Tuesday, October 19, 2010

Where is Home?

This last weekend I traveled back to Oregon, both to attend the wedding of a close college friend and to see my lovely girlfriend, who is still attending Linfield College. As I came into view of the city of Portland, a city in which I lived near and was involved in for the last 5 years of my life until now, I thought to myself: “This weekend is really going to mess me up.”

I think there is something very dangerous about returning to a situation we've been in that is “comfortable.” I loved Linfield. Scratch that. I love Linfield. It is a beautiful and powerful place that has dramatically influenced the person I am becoming, and influenced the person I am striving to be. But returning to Linfield this weekend was a difficult, straining thing for me, because I felt so content and comfortable there.

My girlfriend gave me a hard time prior to my coming back, because while I was only around for 2 days, news had spread quickly on our small college campus that I would be around.“Everyone likes you Luke! They're so happy you're coming!” Now, I am NOT traditionally good at keeping touch with people if we are separated by distance, and the same has been true in the time I've been in Tucson. Quite honestly, I have failed at maintaining many relationships back at Linfield. But upon returning this weekend, I was so overwhelmed by the support and love I was shown by those I hadn't even talked to in months and months—they wanted to hear all about what I was doing, how I liked it—and they care because they know that what I'm doing matters so much to me. They know me well enough to know that while what I'm choosing to do might not be their personal preference for their future plans, it makes ME very happy and fulfilled, and therefor they are excited for me.

I'm now sitting on the plane flying back to Tucson, and I think that feeling “known” by people is a luxury of being invested somewhere. I'm now around 7 weeks into the program, and while I have made so many contacts and friendships that I am very excited about, I think a part of me is still striving to be “known.”

That isn't to say that people haven't reached out to me. My roommates are all incredible, awesome folks that I feel so lucky and blessed to live with. I think that we've started to break down the barriers that we each come in with, some of us more than others. And I'm excited that as the year goes on, we'll grow more comfortable with each other, and hopefully, feel known, supported, and loved by those who surround us on a daily basis.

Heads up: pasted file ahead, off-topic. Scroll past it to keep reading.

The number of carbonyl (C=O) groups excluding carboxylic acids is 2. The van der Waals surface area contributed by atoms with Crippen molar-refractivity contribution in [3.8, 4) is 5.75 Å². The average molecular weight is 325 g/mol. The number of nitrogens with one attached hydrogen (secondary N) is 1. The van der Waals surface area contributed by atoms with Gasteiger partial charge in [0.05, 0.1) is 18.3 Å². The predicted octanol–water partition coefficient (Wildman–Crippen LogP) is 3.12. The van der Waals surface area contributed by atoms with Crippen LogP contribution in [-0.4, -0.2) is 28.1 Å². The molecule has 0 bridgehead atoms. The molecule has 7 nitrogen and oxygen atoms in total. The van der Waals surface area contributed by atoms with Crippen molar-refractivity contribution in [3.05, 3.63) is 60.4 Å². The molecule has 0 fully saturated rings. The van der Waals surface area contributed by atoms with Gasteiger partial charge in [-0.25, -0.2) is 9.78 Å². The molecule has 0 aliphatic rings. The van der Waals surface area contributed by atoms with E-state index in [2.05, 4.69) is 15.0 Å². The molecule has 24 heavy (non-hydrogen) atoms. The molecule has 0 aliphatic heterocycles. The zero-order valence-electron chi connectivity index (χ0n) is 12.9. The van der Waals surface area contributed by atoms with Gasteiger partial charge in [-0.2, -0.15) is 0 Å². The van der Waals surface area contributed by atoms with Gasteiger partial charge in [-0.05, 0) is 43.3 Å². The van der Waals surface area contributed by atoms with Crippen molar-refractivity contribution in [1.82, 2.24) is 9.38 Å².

Yet it is quite difficult to return to the comfortable situation at Linfield, just for a brief visit, and then jump back into the uncertainty and unknown of Tucson. I long for the feeling of community that I find when I return “home” to Linfield.

That's what we're all striving for, I think. Community, on so many different levels. Community with the people we're living with. Community with the people we're working with. Community with the people we attend religious services with. Community with the folks who attend the religious service across the street that we might disagree with. Community with the people in our neighborhood. Community with people who share our passions, our innermost yearnings for peace, reconciliation, alleviation of poverty, inter-religious understanding.

I don't know how we accomplish a sense of community similar to the one I feel at Linfield in one year instead of five. Maybe we don't. But I know from my experiences that community doesn't necessarily happen because we try to make it happen. The most genuine communities of which I've been a part have occurred organically, when people simply meet each other where they're at, with open hearts and listening ears.

Open hearts and listening ears.

I want to share your pain and multiply your joy.

I want to give you room to speak, room to process, room to vent, without an agenda of my own, but with the desire to have your voice heard and respected.

Open hearts and listening ears.

Saturday, October 16, 2010

On My Own

Earlier this week I had a couple really cool experiences at work. Monday I was working with Dan Regier, a longtime CHRPA worker, and we visited a house with both a swamp cooler problem and a toilet/tile problem in the bathroom. Dan and I looked at the two jobs, and then he looked at me, and asked “Do you feel comfortable working on the cooler by yourself?” And I was able to say yes.

Tuesday I was working with Kristi and she wasn't feeling well, so after we built a new banister for a client and stopped to eat lunch, she went home to rest and recover. Scott (my director) turned me loose for the afternoon to finish the job that Kristi and I were originally going to do. It wasn't something I'd done before, but Scott explained what I needed to do and felt comfortable sending me, so away I went!